Hi, these are questions in grade 12 geometry course i'm taking. Please Help me out!

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- Jun 25th 2007, 10:57 AM #1

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- Jun 25th 2007, 11:19 AM #2

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## can u see it this time?

- Jun 25th 2007, 11:46 AM #3

- Jun 25th 2007, 11:48 AM #4
The length of the base of the triangle is $\displaystyle a$.

Now, using the trig ratio for tangent, we see that

$\displaystyle \tan B = \frac {|AC|}{a}$ ........$\displaystyle |AC|$ means the length of the line connecting A and C

$\displaystyle \Rightarrow \tan \left( \frac { \pi}{3} \right) = \frac {|AC|}{a}$

$\displaystyle \Rightarrow \sqrt {3} = \frac {|AC|}{a}$

$\displaystyle \Rightarrow a = \frac {|AC|}{ \sqrt {3}} = \frac { \sqrt {3} |AC|}{3}$

So we have $\displaystyle B \left( \frac { \sqrt {3} |AC|}{3}, 0 \right)$

question (b) says: BCi s a quarter circle with centre at (0,0). Line AD has equation y=x.

Also note that the angle the line y = x makes with the x-axis is $\displaystyle 45^{ \circ}$, or $\displaystyle \frac { \pi}{4}$

Using the trig ratio for sine we see that

$\displaystyle \sin \left( \frac { \pi}{4} \right) = \frac {|DE|}{|AD|} = \frac {|DE|}{r}$ .........E is the point where a vertical line from D cuts the x-axis, |DE| represents the length of that line

$\displaystyle \Rightarrow r = \frac {|DE|}{ \frac { \sqrt {2}}{2}} = \frac {2 |DE|}{ \sqrt {2}}$

So $\displaystyle B \left( 0, \frac {2 |DE|}{ \sqrt {2}} \right)$

These questions are a bit vague to me. I guess we could do the last one without introducing a new point, if we used the cosine rule or something like that

- Jun 25th 2007, 12:02 PM #5
It appears to me as if the question (a) is asking for the coordinates of C.

Because line*BC*has slope $\displaystyle \tan \left( {\frac{{2\pi }}{3}} \right) = - \sqrt 3 $ then say C(0,c) so $\displaystyle \frac{{c - 0}}{{0 - a}} = - \sqrt 3 \quad \Rightarrow \quad c = a\sqrt 3 \quad or\quad C:\left( {0,a\sqrt 3 } \right).$

Thus we have written the coordinates of C in terms of the given.

- Jun 25th 2007, 12:03 PM #6

- Jun 25th 2007, 12:20 PM #7

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- Jun 26th 2007, 08:40 AM #8

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- Jun 26th 2007, 09:14 AM #9
Coordinates prove:

We can assume that $\displaystyle A\in Oy,B,C\in Ox$ and $\displaystyle A(0,2a),B(2b,0),C(2c,0)$, for the simplicity of calculus.

Now $\displaystyle D(c,a),E(b,a)$. Then you can write the equations of $\displaystyle BD$ and $\displaystyle CE$, solve the system and you will find the coordinates of the point $\displaystyle F$. Then you can calculate the length of the segments $\displaystyle BF,FD$.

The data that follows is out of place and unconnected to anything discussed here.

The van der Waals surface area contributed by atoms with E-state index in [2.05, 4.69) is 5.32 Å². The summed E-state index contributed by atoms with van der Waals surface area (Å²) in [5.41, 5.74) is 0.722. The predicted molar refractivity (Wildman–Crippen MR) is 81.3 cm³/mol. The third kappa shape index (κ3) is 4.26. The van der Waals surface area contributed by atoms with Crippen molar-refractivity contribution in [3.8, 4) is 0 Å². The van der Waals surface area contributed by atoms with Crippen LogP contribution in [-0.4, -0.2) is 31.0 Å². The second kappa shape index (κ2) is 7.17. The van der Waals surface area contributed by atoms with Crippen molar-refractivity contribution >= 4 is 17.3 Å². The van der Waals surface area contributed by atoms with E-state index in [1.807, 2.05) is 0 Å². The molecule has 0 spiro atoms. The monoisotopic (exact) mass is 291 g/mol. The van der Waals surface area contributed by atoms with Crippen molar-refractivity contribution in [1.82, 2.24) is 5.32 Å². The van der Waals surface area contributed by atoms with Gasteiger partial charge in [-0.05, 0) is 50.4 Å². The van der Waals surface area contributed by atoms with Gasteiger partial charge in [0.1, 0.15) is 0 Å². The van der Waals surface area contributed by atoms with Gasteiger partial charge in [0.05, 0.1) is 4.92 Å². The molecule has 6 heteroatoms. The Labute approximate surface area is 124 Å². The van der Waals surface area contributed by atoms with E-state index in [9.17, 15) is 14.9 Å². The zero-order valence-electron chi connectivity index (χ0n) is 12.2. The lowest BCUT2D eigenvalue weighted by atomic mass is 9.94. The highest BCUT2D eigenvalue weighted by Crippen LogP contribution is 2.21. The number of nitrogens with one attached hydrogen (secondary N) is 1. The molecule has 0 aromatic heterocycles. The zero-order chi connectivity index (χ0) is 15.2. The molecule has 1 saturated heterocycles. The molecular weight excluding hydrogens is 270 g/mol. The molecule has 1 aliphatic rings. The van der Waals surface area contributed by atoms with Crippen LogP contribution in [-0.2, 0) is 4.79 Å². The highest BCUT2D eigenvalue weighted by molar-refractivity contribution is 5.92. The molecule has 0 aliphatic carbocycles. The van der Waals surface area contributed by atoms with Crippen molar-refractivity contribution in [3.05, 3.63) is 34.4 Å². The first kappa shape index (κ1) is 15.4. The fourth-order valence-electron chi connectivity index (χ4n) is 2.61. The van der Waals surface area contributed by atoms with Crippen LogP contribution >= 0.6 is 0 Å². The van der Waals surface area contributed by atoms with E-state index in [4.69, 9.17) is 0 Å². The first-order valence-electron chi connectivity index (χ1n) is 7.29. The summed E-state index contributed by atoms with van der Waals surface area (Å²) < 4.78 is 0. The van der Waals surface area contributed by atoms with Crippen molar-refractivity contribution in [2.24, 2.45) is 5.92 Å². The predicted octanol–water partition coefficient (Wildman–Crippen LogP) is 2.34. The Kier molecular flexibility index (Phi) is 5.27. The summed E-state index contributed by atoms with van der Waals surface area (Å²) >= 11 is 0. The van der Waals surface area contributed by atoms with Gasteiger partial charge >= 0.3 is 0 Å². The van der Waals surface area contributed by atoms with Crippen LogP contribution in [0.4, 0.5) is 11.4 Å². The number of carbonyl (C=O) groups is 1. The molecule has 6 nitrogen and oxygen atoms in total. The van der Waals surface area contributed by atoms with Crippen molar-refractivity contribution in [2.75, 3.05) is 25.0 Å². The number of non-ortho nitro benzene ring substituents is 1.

- Jun 26th 2007, 09:17 AM #10

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- Jun 26th 2007, 09:19 AM #11

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- Jun 26th 2007, 09:39 AM #12
Given a triangle $\displaystyle ABC$ in plane we can get the $\displaystyle Ox$ and $\displaystyle Oy$ axis anywhere in that plane. So we can get $\displaystyle Ox$ axis passing through $\displaystyle B$ and $\displaystyle C$ and $\displaystyle Oy$ axis passing through $\displaystyle A$.

Now, if there are two points $\displaystyle M_1(x_1,y_1),M_2(x_2,y_2)$, then the midpoint $\displaystyle M$ of the segment $\displaystyle M_1M_2$ has the coordinates $\displaystyle \displaystyle \frac{x_1+x_2}{2}$ and $\displaystyle \displaystyle \frac{y_1+y_2}{2}$. Then $\displaystyle D(c,a), \ E(b,a)$.

The equation of the line passing through $\displaystyle M_1(x_1,y_1),M_2(x_2,y_2)$ is $\displaystyle \displaystyle \frac{x-x_1}{x_2-x_1}=\frac{y-y_1}{y_2-y_1}$ or

$\displaystyle \left|\begin{array}{lll}

x & y & 1\\

x_1 & y_1 & 1\\

x_2 & y_2 & 1

\end{array}\right|=0$

Using one of these equations you can now write the equations of $\displaystyle BD$ and $\displaystyle CE$, then solve the system formed by these equations to find the coordinates of $\displaystyle F$.

Then you can use the distance formula between two points in plane:

$\displaystyle M_1M_2=\sqrt{(x_1-x_2)^2+(y_1-y_2)^2}$

to calculate $\displaystyle BF$ and $\displaystyle FD$

It is more clear now?

- Jun 26th 2007, 10:38 AM #13
Vector prove:

Let $\displaystyle \displaystyle \frac{BF}{FD}=k$

Then $\displaystyle \displaystyle \overrightarrow{CF}=\frac{1}{1+k}\overrightarrow{C B}+\frac{k}{1+k}\overrightarrow{CD}$ and

$\displaystyle \displaystyle \overrightarrow{CE}=\frac{1}{2}(\overrightarrow{CB }+\overrightarrow{CA})=\displaystyle \frac{1}{2}\left(\overrightarrow{CB}+2\overrightar row{CD}\right)=\frac{1}{2}\overrightarrow{CB}+\ove rrightarrow{CD}$.

The vectors $\displaystyle \overrightarrow{CF}$ and $\displaystyle \overrightarrow{CE}$ are colinear, so

$\displaystyle \displaystyle \frac{\frac{1}{1+k}}{\frac{1}{2}}=\frac{\frac{k}{1 +k}}{1}\Rightarrow k=2$, so $\displaystyle \displaystyle \frac{BF}{FD}=2$

- Jun 27th 2007, 07:58 AM #14

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